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Jail Is Corrosive to a Young Man's Mind

But a tailored mindfulness program may negate the negative impact of imprisonment.

Serving a prison sentence robs you of many things. Your freedom. Your dignity. And, according to new research, a sizable chunk of your cognitive capacity.

just-published study finds significant declines in several key areas of cognitive functioning among teenage boys who are doing time. Given that most prisoners eventually return to society, and ex-cons with poor reasoning ability and/or impulse control are unlikely to go straight, this could have widespread negative effects.

"Are there efforts we can make to keep them at a level of functioning that's as close to normal as possible?" asks University of Pennsylvania criminologist Rebecca Umbach. She reports there are—and one promising strategy involves mindfulness meditation.

In the journal Criminal Justice and Behavior, Umbach and her colleagues Adrian Raine and Noelle Leonard describe a study that featured 197 young men between the age of 16 and 18 who were incarcerated at the Riker's Island prison complex in New York City.

They were randomly assigned to participate in one of two three-to-five-week programs: one that "focused on attitudes and beliefs about substance abuse and violence," or one that combines cognitive-behavioral therapy with mindfulness training.

Those in the latter learned how to "identify personal triggers for anti-social behavior, and direct attention away from those triggers," they write. The sessions included meditation practice, which the inmates were encouraged to also pursue on their own.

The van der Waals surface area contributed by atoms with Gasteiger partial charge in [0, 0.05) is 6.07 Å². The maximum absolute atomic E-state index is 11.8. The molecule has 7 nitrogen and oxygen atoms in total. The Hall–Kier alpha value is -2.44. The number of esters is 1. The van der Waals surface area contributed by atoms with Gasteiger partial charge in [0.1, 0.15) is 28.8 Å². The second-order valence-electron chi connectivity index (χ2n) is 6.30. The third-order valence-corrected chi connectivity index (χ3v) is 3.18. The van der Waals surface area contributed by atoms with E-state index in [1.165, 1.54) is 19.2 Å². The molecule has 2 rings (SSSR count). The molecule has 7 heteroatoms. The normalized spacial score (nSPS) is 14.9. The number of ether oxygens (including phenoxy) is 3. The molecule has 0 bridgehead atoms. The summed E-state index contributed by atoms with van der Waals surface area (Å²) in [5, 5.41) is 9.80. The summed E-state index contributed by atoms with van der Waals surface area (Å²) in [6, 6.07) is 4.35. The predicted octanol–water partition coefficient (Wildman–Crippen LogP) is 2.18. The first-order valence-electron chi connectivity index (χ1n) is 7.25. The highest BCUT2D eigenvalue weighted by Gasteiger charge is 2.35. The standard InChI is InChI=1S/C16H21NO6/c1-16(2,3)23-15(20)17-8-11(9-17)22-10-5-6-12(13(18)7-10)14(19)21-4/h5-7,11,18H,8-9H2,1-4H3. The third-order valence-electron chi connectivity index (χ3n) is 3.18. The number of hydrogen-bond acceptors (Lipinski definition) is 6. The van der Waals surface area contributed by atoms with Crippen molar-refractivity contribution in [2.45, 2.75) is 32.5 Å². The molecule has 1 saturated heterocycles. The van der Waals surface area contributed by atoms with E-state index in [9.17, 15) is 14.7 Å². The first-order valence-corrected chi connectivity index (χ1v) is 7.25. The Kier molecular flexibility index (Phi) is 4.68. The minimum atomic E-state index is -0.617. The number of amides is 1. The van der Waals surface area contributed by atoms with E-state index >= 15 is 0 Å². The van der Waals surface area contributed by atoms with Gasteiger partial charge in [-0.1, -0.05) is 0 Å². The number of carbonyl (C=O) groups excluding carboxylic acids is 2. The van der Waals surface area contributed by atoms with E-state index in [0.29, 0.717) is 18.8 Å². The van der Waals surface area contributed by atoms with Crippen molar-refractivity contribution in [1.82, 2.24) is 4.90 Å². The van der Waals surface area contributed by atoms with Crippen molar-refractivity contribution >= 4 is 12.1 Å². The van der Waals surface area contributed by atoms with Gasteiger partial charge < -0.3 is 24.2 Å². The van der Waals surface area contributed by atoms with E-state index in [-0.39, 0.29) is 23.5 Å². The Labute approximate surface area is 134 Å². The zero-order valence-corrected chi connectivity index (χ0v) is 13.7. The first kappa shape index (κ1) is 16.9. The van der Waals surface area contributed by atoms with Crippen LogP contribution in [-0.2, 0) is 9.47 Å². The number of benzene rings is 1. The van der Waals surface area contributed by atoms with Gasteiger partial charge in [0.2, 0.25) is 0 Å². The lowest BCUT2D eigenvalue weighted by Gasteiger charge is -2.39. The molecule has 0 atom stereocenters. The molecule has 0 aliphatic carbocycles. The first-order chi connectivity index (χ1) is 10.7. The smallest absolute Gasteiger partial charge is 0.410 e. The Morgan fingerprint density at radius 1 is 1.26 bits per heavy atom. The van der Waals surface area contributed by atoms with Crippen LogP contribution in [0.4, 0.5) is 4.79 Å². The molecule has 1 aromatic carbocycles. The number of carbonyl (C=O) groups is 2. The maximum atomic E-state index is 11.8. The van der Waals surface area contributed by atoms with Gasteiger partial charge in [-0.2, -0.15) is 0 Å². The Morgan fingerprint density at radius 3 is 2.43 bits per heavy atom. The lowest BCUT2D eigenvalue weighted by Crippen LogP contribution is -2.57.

Before the program began, and again upon completion, the prisoners took part in a test designed to measure their level of cognitive control (that is, the ability to ignore distractions), plus their skill at recognizing others' emotions, and regulating their own emotions.

The researchers report that, in two of the three categories—cognitive control and emotion regulation—participants in the first group recorded lower scores when they were retested, suggesting an ongoing mental decline. However, those who engaged in mindfulness training had no significant decline.

Scores did decline in both groups for emotion recognition. That's disappointing, in that willingness to break the law has been linked to an inability to pick up on the emotions of fear and terror that crime victims often fear.

So all in all, the results suggest mindfulness provides "some degree of buffering against cognitive decline," the researchers conclude. The evidence isn't strong enough for programs to be instituted immediately everywhere, but they are more than sufficient to warrant further study.

"This study provides even more support for the use of alternative methods of punishment, such as drug courts and restorative justice courts," the researchers write. "Keeping youth out of the system, and protecting them when they are most emotionally and cognitively susceptible to the negative effects of incarceration, may well be the best policy in terms of both efficacy and cost-effectiveness."

But if we do keep throwing them into prison, they add, it is vital that we find ways "to mitigate the negative effects of incarceration." And there's a good chance meditation can play a positive role. When you're living in a mine field, it helps to be mindful.